There’s a real moral argument there, as the story deals with the class system. There’s a guy who uses his money and power to acquire something that no other human being can acquire, and uses it in a way that’s not entirely altruistic. That’s the moral journey that he’s on, which ultimately derails him.
Q: Since there are such interesting topics in the film, what was going through your head when you first read the script?
RR: I love the idea that this character is getting his wish answered, and then suddenly seeing how quickly the consequences of that wish can come about. I also love that this guy’s arrogance and ego pushed him to this, and then it turns to an absolute sh*tshow.
Q: Did you do any research into the science that’s currently being done on how we can switch one person’s neurons to another person’s body?
RR: I did do some research on the topic, and there’s actually some compelling science that suggests that this may be achieved in an insignificant amount of time. I find it disturbing, actually, that we would so abuse this first life and privilege, and be so arrogant to ask for a second one. It raises so many questions. For some people it’s a theological argument, for others it’s a moral issue, and for some people, it just sounds awesome. (laughs)
I remember when we were scouting locations for the movie, we met a couple of billionaires here in New York, because we were interested in shooting some of Ben Kingsley’s scenes in their pent houses. Every one of them asked, (in a whisper,) “Is that possible?” (laughs) It’s interesting that they would do that.
Q: This is the second time you shot a film in a small place. Are you working through something?
RR: Not anymore! (laughs) I’ve actually always had an issue with claustrophobia, and elevators have always messed me up, and I don’t know why. So whenever I have read a script that involves some aspect of that, I get pretty intrigued.
Filming ‘Buried’ was like nothing else. The only way to shoot it was for real, which was a life-altering experience. I had safe words while we were filming, but we shot in Barcelona, and I was the only one who spoke English. I remember yelling out a couple safe words, and everyone just looked at me like I was demanding lunch. (laughs)
Q: What did you do to relax while you were filming?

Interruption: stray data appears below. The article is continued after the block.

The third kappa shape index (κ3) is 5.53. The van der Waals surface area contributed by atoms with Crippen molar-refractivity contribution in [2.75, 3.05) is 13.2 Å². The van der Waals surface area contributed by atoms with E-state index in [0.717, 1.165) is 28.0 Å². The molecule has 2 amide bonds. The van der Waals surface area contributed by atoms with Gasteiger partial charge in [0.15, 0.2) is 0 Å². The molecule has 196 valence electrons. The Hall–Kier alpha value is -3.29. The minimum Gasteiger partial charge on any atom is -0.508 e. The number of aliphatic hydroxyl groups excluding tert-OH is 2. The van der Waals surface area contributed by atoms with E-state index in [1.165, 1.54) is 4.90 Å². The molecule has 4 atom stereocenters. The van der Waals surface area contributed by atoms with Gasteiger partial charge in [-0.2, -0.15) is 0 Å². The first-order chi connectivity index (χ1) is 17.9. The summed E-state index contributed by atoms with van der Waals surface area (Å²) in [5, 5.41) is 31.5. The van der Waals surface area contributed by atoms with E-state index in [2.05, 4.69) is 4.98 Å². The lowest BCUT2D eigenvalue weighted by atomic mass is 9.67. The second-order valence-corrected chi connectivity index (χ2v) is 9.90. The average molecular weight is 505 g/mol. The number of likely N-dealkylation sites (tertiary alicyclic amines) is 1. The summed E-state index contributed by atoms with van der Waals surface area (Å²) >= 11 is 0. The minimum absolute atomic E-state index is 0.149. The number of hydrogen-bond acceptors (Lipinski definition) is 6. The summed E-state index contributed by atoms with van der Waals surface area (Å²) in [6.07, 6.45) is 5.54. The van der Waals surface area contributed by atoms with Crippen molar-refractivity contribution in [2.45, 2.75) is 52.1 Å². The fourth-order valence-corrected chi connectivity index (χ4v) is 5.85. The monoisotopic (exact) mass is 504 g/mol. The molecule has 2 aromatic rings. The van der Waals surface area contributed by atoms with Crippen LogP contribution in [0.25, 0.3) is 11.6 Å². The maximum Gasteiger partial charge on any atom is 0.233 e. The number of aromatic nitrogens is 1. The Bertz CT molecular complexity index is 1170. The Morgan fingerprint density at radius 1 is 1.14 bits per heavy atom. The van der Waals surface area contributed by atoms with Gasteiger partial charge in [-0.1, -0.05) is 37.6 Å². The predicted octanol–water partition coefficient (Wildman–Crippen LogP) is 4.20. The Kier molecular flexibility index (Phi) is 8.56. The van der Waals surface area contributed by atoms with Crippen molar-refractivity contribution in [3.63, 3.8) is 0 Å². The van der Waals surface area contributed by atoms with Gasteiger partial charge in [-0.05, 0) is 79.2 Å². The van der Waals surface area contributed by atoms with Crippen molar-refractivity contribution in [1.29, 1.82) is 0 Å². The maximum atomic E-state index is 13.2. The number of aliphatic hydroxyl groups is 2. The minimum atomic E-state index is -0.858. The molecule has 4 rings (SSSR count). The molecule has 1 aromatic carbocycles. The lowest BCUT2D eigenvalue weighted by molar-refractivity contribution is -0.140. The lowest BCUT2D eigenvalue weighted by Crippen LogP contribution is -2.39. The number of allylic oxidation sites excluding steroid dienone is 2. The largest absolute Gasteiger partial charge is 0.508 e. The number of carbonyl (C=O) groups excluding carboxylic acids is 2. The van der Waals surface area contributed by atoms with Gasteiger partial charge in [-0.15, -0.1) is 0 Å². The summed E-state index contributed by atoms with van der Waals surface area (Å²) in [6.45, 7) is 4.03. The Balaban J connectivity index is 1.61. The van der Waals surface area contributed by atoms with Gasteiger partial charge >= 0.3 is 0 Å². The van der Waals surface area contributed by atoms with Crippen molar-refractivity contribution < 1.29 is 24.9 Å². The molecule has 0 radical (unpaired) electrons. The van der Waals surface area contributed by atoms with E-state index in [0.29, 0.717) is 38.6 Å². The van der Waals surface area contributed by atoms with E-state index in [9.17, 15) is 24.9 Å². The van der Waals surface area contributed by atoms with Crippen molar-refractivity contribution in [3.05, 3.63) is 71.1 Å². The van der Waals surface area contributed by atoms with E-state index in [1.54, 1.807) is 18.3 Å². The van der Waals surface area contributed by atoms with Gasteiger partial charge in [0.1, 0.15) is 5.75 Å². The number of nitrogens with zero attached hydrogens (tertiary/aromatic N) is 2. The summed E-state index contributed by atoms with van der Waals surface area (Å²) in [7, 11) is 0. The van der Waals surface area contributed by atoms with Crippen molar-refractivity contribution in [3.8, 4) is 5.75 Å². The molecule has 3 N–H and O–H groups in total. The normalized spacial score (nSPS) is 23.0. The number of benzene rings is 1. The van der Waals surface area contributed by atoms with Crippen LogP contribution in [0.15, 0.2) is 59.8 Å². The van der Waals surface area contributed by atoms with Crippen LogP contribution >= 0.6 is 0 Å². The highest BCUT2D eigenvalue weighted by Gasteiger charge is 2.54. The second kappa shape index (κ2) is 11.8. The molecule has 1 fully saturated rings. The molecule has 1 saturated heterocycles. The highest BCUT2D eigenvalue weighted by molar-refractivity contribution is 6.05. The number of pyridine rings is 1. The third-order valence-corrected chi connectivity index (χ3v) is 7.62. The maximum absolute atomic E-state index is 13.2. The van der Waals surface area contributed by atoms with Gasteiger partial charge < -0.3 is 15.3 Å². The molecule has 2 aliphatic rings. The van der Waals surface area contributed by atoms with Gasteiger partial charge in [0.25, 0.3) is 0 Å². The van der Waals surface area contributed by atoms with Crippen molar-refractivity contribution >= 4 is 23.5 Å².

RR: Yes, I did find ways to relax on set. I don’t know what this says about my character, but I can do a scene where I have an absolute melt-down. Then four seconds later, I can go to the closest 7-Eleven and get a Slurpee. I think I can do that because I’ve been acting professionally for 25 years.
I don’t do that thing where I take my characters home at the end of the day. But I have worked with method actors, and that’s always really annoying. (laughs) It works for them, and I never interfere with someone’s process. I’m glad they have found a method that works for them. But when the guy who’s playing the villain in the movie is a method, and he’s giving you the eye at the lunch line, that’s an awkward situation.
Q: You shot a portion of the film in New Orleans, where part of the story takes place. What was the experience of filming there, since the city often stands in for other places in movies?
RR: I thought it was fantastic, because the backdrop has a poetic symmetry. Everything that makes New Orleans so elegant is connected to its age and the decrepit quality of the buildings. The city is a home away from home for me, because my wife (Blake Lively) and I go there all the time, and we love it. It’s one of the places that we can easily live in.
Q: Did you speak with the rest of the cast and crew about the ideas behind the science before, and while, you were shooting the movie?
RR: You always do that, as film sets are all about collaboration. A film set, unlike theater, is a director’s medium, and is all about the director. You want to make sure the director knows what they’re doing, and can execute the vision they have for the film. But we did talk about all that stuff, and it was mainly about what the facility that they perform this treatment in looks like.
Q: Since Ben’s character puts his conscience into your character’s body, did you have a chance to meet, and work with, him at all?
RR: Yes, I did meet Ben, and I actually spent a lot of time with him. We only had one scene together, but Ben hung out quite a bit. We had lunch together a couple times together. He’s an amazing person, but I’ve never seen anyone with that kind of intensity.
Q: What was the best part about working with Natalie Martinez on the film?